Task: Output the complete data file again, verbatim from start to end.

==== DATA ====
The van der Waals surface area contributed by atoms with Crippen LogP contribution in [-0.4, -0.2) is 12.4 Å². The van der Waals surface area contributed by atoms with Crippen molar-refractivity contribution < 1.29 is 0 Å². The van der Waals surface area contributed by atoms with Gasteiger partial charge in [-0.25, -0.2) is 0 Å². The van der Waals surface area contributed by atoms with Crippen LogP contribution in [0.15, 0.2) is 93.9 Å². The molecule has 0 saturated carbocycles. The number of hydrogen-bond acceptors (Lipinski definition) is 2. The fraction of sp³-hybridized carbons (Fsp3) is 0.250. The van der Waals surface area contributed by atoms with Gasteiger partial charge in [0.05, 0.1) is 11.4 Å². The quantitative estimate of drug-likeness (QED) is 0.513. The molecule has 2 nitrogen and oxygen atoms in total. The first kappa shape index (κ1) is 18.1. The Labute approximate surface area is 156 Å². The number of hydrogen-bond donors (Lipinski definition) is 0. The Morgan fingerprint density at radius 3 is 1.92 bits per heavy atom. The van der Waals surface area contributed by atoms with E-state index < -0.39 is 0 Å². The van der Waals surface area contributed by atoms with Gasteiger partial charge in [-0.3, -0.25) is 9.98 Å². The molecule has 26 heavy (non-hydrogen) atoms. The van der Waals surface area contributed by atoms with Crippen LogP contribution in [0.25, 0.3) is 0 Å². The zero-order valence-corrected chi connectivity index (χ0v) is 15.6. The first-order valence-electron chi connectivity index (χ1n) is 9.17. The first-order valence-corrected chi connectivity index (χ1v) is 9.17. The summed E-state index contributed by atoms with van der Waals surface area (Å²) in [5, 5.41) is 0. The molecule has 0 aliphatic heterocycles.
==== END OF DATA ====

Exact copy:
The van der Waals surface area contributed by atoms with Crippen LogP contribution in [-0.4, -0.2) is 12.4 Å². The van der Waals surface area contributed by atoms with Crippen molar-refractivity contribution < 1.29 is 0 Å². The van der Waals surface area contributed by atoms with Gasteiger partial charge in [-0.25, -0.2) is 0 Å². The van der Waals surface area contributed by atoms with Crippen LogP contribution in [0.15, 0.2) is 93.9 Å². The molecule has 0 saturated carbocycles. The number of hydrogen-bond acceptors (Lipinski definition) is 2. The fraction of sp³-hybridized carbons (Fsp3) is 0.250. The van der Waals surface area contributed by atoms with Gasteiger partial charge in [0.05, 0.1) is 11.4 Å². The quantitative estimate of drug-likeness (QED) is 0.513. The molecule has 2 nitrogen and oxygen atoms in total. The first kappa shape index (κ1) is 18.1. The Labute approximate surface area is 156 Å². The number of hydrogen-bond donors (Lipinski definition) is 0. The Morgan fingerprint density at radius 3 is 1.92 bits per heavy atom. The van der Waals surface area contributed by atoms with E-state index < -0.39 is 0 Å². The van der Waals surface area contributed by atoms with Gasteiger partial charge in [-0.3, -0.25) is 9.98 Å². The molecule has 26 heavy (non-hydrogen) atoms. The van der Waals surface area contributed by atoms with Crippen LogP contribution in [0.25, 0.3) is 0 Å². The zero-order valence-corrected chi connectivity index (χ0v) is 15.6. The first-order valence-electron chi connectivity index (χ1n) is 9.17. The first-order valence-corrected chi connectivity index (χ1v) is 9.17. The summed E-state index contributed by atoms with van der Waals surface area (Å²) in [5, 5.41) is 0. The molecule has 0 aliphatic heterocycles.